You have to give a tip of the hat to America's Cynic-in-Chief. Every time you think he has scraped bottom, he sinks still lower.
Take President Obama's most recent political gambit. Knowing Democrats cannot win the midterms on his record and having long ago foregone a positive agenda, Mr. Obama and his party are now claiming in every conceivable setting that Republicans will impeach him if the GOP wins this fall.
First lady Michelle Obama led off this attack at a Democratic National Committee fundraiser last Thursday in Chicago, warning that if Democrats lose this November, there will be more "talk about impeachment."
That was apparently too subtle. So at a breakfast with reporters the next morning, White House Communications Director Dan Pfeiffer raised the topic, accusing Speaker John Boehner of having "opened the door to Republicans pursuing impeachment at some point in the future."
Later that day at an Ohio lunch with the National Urban League, the chairwoman of the Democratic National Committee, Rep. Debbie Wasserman Schultz of Florida, said of impeachment, "That's what Republicans have told us . . . they'll do."
About the same time White House press secretary Josh Earnest said "senior members" and "prominent voices" in the GOP were calling for impeachment. Asked about Mr. Boehner's Tuesday declaration that impeachment was off the table, Mr. Earnest suggested that the speaker was lying.
On Sunday House Minority Leader Nancy Pelosi joined the chorus in a CNN appearance. Without prompting, she declared that Republicans were "on a path to impeach the president."
On Tuesday, at breakfast with reporters, the Democratic Congressional Committee chairman, Rep. Steve Israel of New York, said the Republican election message was "impeach, impeach, impeach."
All this is complete and utter nonsense.
The House would need to launch an impeachment effort, yet Mr. Boehner said this week that the House has "no plans to impeach the president" and "no future plans" either. On Tuesday he called it "a scam started by Democrats at the White House." No sane person believes that even after the midterms there will be the necessary 67 votes in the Senate to remove Mr. Obama, even if the House voted to impeach him.
So why are Democrats—led by the Obama White House—incessantly raising impeachment? First, it fattens Democratic bank accounts. Mr. Israel breathlessly informed reporters that his committee raised $1 million online Monday using the impeachment threat and $2.1 million in a four-day period.
In June 2008, 12 House Democrats—including committee and subcommittee chairmen and close allies of Mrs. Pelosi—introduced a bill to impeach President George W. Bush. Imagine the outrage if then-first lady Laura Bush, White House press secretary Dana Perino, House Minority Leader John Boehner and Republican National Committee Chairman Mike Duncan had used the occasion to raise campaign funds. And it's worth reiterating: There is no such bill today.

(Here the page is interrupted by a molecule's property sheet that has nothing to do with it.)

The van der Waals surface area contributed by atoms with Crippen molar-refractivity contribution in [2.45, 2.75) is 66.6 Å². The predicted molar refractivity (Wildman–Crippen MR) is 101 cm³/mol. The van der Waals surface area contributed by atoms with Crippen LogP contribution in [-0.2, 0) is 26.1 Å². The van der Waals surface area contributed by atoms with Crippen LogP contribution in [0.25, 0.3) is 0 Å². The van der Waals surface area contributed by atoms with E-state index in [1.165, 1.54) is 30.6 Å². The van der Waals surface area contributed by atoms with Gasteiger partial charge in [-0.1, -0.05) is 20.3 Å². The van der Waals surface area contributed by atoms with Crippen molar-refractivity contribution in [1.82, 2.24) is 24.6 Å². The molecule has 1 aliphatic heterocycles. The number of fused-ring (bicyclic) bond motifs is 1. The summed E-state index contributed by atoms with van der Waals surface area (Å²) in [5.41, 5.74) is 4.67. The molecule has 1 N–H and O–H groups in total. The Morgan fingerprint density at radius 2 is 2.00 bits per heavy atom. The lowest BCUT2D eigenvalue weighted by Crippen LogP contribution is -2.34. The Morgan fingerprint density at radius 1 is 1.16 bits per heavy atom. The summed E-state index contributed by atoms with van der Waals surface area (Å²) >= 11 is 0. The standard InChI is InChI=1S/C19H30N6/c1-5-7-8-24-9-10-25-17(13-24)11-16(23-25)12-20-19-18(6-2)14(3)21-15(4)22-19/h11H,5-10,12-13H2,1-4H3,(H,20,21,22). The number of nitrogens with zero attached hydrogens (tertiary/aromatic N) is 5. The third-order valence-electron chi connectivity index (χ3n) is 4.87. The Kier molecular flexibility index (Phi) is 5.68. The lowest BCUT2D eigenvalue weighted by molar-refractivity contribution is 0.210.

Second, impeachment talk motivates a lethargic Democratic base, worn-out and embarrassed by Mr. Obama's incompetence and lack of leadership. Mr. Israel admitted impeachment talk is "energizing our base."
Democratic strategists are especially concerned over lassitude about the fall elections in minority communities. So members of the Congressional Black Caucus took to the House floor Monday night to attack the "GOP march towards impeachment." And in a ploy to motivate Hispanic voters, Mr. Pfeiffer alleged Republicans would impeach Mr. Obama if he issued an executive order allowing millions of illegal immigrants to stay in the country without threat of deportation, as news reports suggest the president is contemplating.
Third, impeachment threats hurt Republicans with independents, a group critical to victory this fall. Today, independents are inclined to favor Republicans by an 11-point margin, according to a July 22 Fox News Poll, and 59% disapprove of Mr. Obama's performance. Yet in a July 20 CNN/ORC poll, 63% of independents oppose impeachment.
Finally, talk of impeachment diverts attention from everything else. Every moment spent discussing impeachment is a moment not spent discussing issues that hurt Democrats, such as ObamaCare, the weak recovery, the border crisis, the nation's growing debt and the world's increasingly dangerous condition.
Mr. Obama is counting on Republican allies to help gin up the specter of impeachment. It would be nice if Republican backbenchers desperate to appear on cable TV shows, and conservative celebrities seeking website hits, would resist the temptation to become useful stooges for the president by insisting that impeachment is a real possibility.
Earlier this month, Mr. Pfeiffer told Politico that "Impeachment is obviously a very serious topic being bandied about in an unserious way by unserious people." A week of the White House and its allies raising fears of an unnecessary Constitutional crisis show how right Mr. Pfeiffer was.
A version of this article appeared July 31, 2014, in the U.S. edition of The Wall Street Journal, with the headline Democrats Try The Impeachment Ploy and online at WSJ.com.